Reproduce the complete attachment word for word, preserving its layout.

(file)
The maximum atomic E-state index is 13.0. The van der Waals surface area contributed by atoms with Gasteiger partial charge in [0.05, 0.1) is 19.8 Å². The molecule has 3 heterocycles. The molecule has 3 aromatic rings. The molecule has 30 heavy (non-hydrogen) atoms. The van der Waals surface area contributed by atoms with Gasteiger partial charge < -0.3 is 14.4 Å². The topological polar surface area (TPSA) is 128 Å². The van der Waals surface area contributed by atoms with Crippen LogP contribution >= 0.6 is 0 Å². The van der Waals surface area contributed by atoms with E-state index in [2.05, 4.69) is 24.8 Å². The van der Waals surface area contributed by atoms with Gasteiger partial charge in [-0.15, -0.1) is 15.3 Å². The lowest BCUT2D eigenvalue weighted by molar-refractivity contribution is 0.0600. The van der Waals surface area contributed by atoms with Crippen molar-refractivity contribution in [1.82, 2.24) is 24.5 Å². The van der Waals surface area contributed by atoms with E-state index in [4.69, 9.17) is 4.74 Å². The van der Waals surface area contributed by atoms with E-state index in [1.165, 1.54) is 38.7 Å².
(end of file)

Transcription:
The maximum atomic E-state index is 13.0. The van der Waals surface area contributed by atoms with Gasteiger partial charge in [0.05, 0.1) is 19.8 Å². The molecule has 3 heterocycles. The molecule has 3 aromatic rings. The molecule has 30 heavy (non-hydrogen) atoms. The van der Waals surface area contributed by atoms with Gasteiger partial charge < -0.3 is 14.4 Å². The topological polar surface area (TPSA) is 128 Å². The van der Waals surface area contributed by atoms with Crippen LogP contribution >= 0.6 is 0 Å². The van der Waals surface area contributed by atoms with E-state index in [2.05, 4.69) is 24.8 Å². The van der Waals surface area contributed by atoms with Gasteiger partial charge in [-0.15, -0.1) is 15.3 Å². The lowest BCUT2D eigenvalue weighted by molar-refractivity contribution is 0.0600. The van der Waals surface area contributed by atoms with Crippen molar-refractivity contribution in [1.82, 2.24) is 24.5 Å². The van der Waals surface area contributed by atoms with E-state index in [4.69, 9.17) is 4.74 Å². The van der Waals surface area contributed by atoms with E-state index in [1.165, 1.54) is 38.7 Å².